This book is the most terrifying and accurate story of paranoia I think I have ever read. There's a part of me that is very antisocial and would rather be left to my books. I have easily gone a week without leaving the house and I can see some things in Merricat that I can relate to in her OCD behaviours. Yet, I find that this book has kind of cured me of all those feelings, at least on a cognitive level. All paranoia and agoraphobia has to face the test of implementation. It's all well and good to think you're ok, but you never know though until you try. Constance does try, but such a man as Charles as her "saviour" could never work, I was hoping he might go the way of the previous Blackwood, though more painfully, and Constance has Merricat. Merricat is 18 in this book, yet her behaviour is more like that of a 12 year old, her emotional development and well being stunted when the poisoning happened. Constance wonders if she was right to shut Merricat away from the world, but it seems to me a mutual decision. Merricat, despite being more willing to leave the house, is really suffering more, and very much a sociopath. She has far more rituals and dark thoughts than Constance ever had. There is the rigid schedule to maintain, there are the coins buried in the river bank, the doll under the rock, the blue marbles, and the book that was nailed to the tree. Even when Merricat isn't checking on them her thoughts dwell on the powers these items give her, the layer of protection she has. Like a person who has to turn the light on and off so many times before leaving, Merricat's life is built around these rituals that have evolved around her to protect the two sisters, who, despite everything, deeply love each other.
Yet, while their isolation from the world seems odd and haunting, it is not without cause. The villagers, more than the crime, made them what they are, or at least exacerbated the situation enough to cause them to turn inward. Coming to the house, taunting, cat calling, daring each other to go to the house where everyone died. Asking Connie to come out so they can see what a mass murderer looks like. "Merricat, said Connie, would you like a cup of tea?" Childish glee in their hatred of the hoity-toity and reclusive sisters is evident in the villagers. At the end of the book, when the villagers have to reluctantly help the sisters, they take the opportunity to unleash their "everyday evil." Because the poisoning only hurt the immediate family, while the bile that is brewing in the town has far greater scope. The mob mentality of people who appear normal is a far scarier thing than two agoraphobic girls peering through slits in the windows at a life they will never have nor want.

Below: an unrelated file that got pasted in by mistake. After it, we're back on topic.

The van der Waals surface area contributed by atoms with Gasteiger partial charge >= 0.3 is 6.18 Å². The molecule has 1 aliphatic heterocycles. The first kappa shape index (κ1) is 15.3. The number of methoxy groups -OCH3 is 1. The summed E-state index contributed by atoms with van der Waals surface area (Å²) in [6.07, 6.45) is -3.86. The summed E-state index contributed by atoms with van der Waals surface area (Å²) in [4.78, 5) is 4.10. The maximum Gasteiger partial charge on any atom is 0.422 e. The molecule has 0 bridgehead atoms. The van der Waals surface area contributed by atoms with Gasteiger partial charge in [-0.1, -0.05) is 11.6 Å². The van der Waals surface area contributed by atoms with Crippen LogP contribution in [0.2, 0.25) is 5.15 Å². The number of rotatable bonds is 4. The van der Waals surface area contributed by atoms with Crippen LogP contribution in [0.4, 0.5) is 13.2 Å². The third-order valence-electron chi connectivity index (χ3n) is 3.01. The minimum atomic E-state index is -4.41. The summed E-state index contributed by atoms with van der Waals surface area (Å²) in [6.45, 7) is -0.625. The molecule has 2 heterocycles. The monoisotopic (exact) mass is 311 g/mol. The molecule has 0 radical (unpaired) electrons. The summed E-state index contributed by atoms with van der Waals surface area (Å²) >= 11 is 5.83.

The Haunting of Hill House Date I read this book: October 19th, 2012 ★★
None of the villagers go to Hill House. No one will hear you scream, in the dark, in the night. Dr. Montague views the house as the ideal location for his research of supernatural phenomena. He sends out numerous invitations to participate in his summer long program taking place at Hill House. Dr. Montague has selected those people who are prone to or have encountered the supernatural before. In the end he gets the shy and awkward Eleanor who spent much of her life caring for her mother who is recently deceased and she doesn't even remember the incident for which Dr. Montague recruited her. Nell just views Hill House as her first real adventure and a way to get out from under the stifling life she's living on a cot at her sister's. Theo was chosen because of her apparent psychic abilities. Then there's Luke. Luke is the heir to Hill House. He has not abilities or haunting experiences, he just needs to get out of his troubling patterns and his grandmother thinks locking him away at Hill House as a guarantee against Dr. Montague's lease is a lovely idea.
After each of the people successfully battle their way past the suspicious caretaker, Mr. Dudley, and get explained the rules as regards meals and clean up by his wife, Mrs. Dudley, the group settle in. It does not take long for weird knocks to happen at doors in the night as well as severe temperature drops. The doors don't like to remain open, if this is Mrs. Dudley, or the house, they can't figure it out. Very shortly they instigate a rule that no one is to wander alone, especially at night. Yet what is actually happening, if they where to write it down as per Dr. Montague's research guidelines, they wouldn't or couldn't be able to put it into words. Strange writings, noises, voices, drafts and above all four very different personalities clashing, not counting the possible personalities of the house's former occupants. Is any of this real? Or are they hallucinating? Or should they all leave the house as fast as they can and never look back?